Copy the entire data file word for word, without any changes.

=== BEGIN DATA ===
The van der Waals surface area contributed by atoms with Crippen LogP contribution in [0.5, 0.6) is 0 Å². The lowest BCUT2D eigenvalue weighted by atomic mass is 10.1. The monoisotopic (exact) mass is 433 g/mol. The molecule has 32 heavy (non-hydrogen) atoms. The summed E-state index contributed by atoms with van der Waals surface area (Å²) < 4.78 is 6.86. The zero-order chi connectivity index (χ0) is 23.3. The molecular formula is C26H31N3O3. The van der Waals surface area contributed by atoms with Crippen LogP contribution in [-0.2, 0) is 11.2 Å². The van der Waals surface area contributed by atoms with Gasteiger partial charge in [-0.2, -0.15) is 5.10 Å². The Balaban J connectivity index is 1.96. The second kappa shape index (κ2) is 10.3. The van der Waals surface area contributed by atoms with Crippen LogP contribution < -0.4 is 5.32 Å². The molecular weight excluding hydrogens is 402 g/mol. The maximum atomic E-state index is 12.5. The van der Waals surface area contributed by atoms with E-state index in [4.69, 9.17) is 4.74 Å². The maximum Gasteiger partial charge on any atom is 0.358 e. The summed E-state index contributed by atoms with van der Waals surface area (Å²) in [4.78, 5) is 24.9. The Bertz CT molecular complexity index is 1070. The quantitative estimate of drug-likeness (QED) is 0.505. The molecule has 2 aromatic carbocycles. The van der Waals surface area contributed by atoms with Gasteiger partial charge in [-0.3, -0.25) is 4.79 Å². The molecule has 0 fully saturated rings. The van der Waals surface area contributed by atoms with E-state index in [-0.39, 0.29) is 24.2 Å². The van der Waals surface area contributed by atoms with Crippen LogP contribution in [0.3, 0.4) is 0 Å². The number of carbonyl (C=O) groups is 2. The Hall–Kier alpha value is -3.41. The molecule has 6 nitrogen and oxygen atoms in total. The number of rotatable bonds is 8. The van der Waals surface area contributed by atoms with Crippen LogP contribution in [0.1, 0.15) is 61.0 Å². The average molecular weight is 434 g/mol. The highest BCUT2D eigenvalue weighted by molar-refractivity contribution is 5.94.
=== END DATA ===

The van der Waals surface area contributed by atoms with Crippen LogP contribution in [0.5, 0.6) is 0 Å². The lowest BCUT2D eigenvalue weighted by atomic mass is 10.1. The monoisotopic (exact) mass is 433 g/mol. The molecule has 32 heavy (non-hydrogen) atoms. The summed E-state index contributed by atoms with van der Waals surface area (Å²) < 4.78 is 6.86. The zero-order chi connectivity index (χ0) is 23.3. The molecular formula is C26H31N3O3. The van der Waals surface area contributed by atoms with Crippen LogP contribution in [-0.2, 0) is 11.2 Å². The van der Waals surface area contributed by atoms with Gasteiger partial charge in [-0.2, -0.15) is 5.10 Å². The Balaban J connectivity index is 1.96. The second kappa shape index (κ2) is 10.3. The van der Waals surface area contributed by atoms with Crippen LogP contribution < -0.4 is 5.32 Å². The molecular weight excluding hydrogens is 402 g/mol. The maximum atomic E-state index is 12.5. The van der Waals surface area contributed by atoms with E-state index in [4.69, 9.17) is 4.74 Å². The maximum Gasteiger partial charge on any atom is 0.358 e. The summed E-state index contributed by atoms with van der Waals surface area (Å²) in [4.78, 5) is 24.9. The Bertz CT molecular complexity index is 1070. The quantitative estimate of drug-likeness (QED) is 0.505. The molecule has 2 aromatic carbocycles. The van der Waals surface area contributed by atoms with Gasteiger partial charge in [-0.3, -0.25) is 4.79 Å². The molecule has 0 fully saturated rings. The van der Waals surface area contributed by atoms with E-state index in [-0.39, 0.29) is 24.2 Å². The van der Waals surface area contributed by atoms with Crippen LogP contribution in [0.3, 0.4) is 0 Å². The number of carbonyl (C=O) groups is 2. The Hall–Kier alpha value is -3.41. The molecule has 6 nitrogen and oxygen atoms in total. The number of rotatable bonds is 8. The van der Waals surface area contributed by atoms with Crippen LogP contribution in [0.1, 0.15) is 61.0 Å². The average molecular weight is 434 g/mol. The highest BCUT2D eigenvalue weighted by molar-refractivity contribution is 5.94.